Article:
The more natural reading, it seems to me, is the one that interprets Harry as raving batshit insane, rather than a genuine sleeper agent awaiting orders. And indeed this appears to be the critical consensus, with the majority of reviews discussing Harry’s “obvious” paranoia. Spies don’t live like this, suburban lives aren’t this exciting, there are no conspiracies; Harry must be paranoid. But other than a postmodern distrust of narrators and our knowledge that twentieth-century suburbia wasn’t a hotbed of espionage, what reason do we have to doubt him? After all, we accept without question much wilder claims from our fiction on an almost daily basis. Maybe the book’s style, which has more in common with literary realism than traditional genre writing, is what sways critics to the paranoia interpretation? After all, it certainly doesn’t *read* like a spy novel.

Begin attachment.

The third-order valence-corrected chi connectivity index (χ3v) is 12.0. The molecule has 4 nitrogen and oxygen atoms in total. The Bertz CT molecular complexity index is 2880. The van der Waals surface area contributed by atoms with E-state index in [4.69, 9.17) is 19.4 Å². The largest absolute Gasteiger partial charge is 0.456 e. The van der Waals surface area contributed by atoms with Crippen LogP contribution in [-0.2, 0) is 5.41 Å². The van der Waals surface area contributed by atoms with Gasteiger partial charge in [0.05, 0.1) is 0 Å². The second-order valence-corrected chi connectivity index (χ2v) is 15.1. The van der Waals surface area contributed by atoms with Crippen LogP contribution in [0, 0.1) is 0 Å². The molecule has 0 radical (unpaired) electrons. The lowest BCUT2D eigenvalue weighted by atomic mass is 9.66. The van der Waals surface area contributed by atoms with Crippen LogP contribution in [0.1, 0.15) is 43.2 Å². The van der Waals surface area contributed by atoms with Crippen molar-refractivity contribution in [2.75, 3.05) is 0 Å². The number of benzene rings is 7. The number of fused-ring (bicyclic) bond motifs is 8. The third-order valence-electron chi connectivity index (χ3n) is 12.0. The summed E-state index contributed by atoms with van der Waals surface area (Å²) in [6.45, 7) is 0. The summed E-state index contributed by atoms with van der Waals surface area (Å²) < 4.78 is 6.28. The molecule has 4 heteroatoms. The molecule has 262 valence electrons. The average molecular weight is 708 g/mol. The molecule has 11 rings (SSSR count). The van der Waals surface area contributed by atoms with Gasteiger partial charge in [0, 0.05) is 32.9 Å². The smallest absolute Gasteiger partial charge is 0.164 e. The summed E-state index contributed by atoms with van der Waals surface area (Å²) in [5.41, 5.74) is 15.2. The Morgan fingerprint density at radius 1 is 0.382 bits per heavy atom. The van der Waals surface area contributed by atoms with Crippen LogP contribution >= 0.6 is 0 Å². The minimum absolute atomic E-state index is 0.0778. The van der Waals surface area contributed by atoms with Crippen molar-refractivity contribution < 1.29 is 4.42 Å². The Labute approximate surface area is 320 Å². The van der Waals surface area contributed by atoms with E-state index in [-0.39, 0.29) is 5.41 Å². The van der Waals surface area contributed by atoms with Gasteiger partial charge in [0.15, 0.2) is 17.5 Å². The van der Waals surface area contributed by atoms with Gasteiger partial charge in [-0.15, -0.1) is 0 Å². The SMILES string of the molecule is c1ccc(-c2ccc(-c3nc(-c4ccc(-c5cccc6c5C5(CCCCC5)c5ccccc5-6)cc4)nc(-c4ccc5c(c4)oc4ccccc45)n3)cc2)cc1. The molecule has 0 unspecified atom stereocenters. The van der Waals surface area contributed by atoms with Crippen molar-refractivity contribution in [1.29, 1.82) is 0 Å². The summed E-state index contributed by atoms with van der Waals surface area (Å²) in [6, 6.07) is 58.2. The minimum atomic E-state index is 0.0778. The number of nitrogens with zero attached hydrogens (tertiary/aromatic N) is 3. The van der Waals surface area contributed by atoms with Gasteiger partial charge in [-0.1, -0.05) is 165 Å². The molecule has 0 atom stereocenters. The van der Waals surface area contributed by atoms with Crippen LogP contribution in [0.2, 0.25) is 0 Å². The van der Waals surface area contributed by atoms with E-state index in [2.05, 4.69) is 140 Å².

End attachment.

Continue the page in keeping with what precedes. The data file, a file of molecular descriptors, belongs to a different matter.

And Hinde manipulates style to admittedly convincing paranoid effect. This is mostly achieved by a constant deployment of intransitive verbs. Harry “suspects” and “witnesses” and “sees”, but the referents are always missing, generating a vagueness that definitely reinforces the sensation of paranoia.
Despite this, though, the text always feels balanced, never giving the reader the advantage of its protagonist, and never, in my opinion, favouring one interpretation over the other. For example, when Harry receives a call from his superiors, he simultaneously hears both a dial tone (suggesting he’s delusional) and his employer’s voice (suggesting he really is in communication with someone). The gender-neutral pronoun in the following quote nicely reinforces the ambiguity of the scene:
What was clever was that the dialling tone wasn’t interrupted by their voice.